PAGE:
Available Capacity Brings Value to Today's Logistics Buyers
Q: From your perspective as a truck capacity provider, where is the balance between demand for trucking services and the currently available truck capacity?
A: It has been reported that up to 20 percent of truckload capacity that existed in 2007 is gone. Some carriers are failing to deliver on time, and the day may come when shippers struggle to find trucks for their shipments. While we are not at a critical point yet, demand is increasing. Unless the trucking sector adds drivers and equipment, shortages will continue.
Q: What trends are affecting currently available truck capacity in the industry?
A: The industry is facing a driver shortage of more than 200,000 by some accounts, and new drivers entering the field expect more in terms of salary and perks.
Regulatory requirements and high fuel costs will lead to higher freight costs. They may also force smaller companies to look for ways to be acquired by larger ones who have the resources to weather this storm. Successful trucking companies should search for growth opportunities from acquisitions, and monitor the trend in increasing total intermodal loads.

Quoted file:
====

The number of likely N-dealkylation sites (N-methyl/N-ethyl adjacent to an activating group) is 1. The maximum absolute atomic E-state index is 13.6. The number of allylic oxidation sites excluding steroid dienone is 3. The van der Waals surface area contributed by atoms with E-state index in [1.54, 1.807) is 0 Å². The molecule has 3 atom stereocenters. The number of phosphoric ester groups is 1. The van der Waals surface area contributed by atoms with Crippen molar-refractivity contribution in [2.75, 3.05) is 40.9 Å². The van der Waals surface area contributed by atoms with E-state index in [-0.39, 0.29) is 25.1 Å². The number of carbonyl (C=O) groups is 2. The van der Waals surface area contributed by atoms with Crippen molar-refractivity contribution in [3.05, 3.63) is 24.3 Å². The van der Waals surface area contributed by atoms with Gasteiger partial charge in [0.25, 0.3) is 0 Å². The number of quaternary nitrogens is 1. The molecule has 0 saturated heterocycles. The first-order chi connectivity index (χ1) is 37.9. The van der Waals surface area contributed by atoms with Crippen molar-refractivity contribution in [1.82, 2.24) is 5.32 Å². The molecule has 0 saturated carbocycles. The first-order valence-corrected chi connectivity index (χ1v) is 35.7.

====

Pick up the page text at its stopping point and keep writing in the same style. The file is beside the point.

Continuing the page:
Q: What strategies can logistics providers implement to make sure they have plenty of capacity for their shipping customers?
A: They can work with their network of agents and customers to identify trends and prepare for new developments. There are low-cost financing programs for drivers to replace older trucks at the ports.
Training provides drivers and agents with current regulatory information and the tools to meet them. But we must all do more.
It really all comes down to planning and preparing. How can we collaborate on technology so trucks are always full? Where can we mesh operations for efficiencies? The goal is to build long-term relationships, and with that comes trust and the ability to make a difference.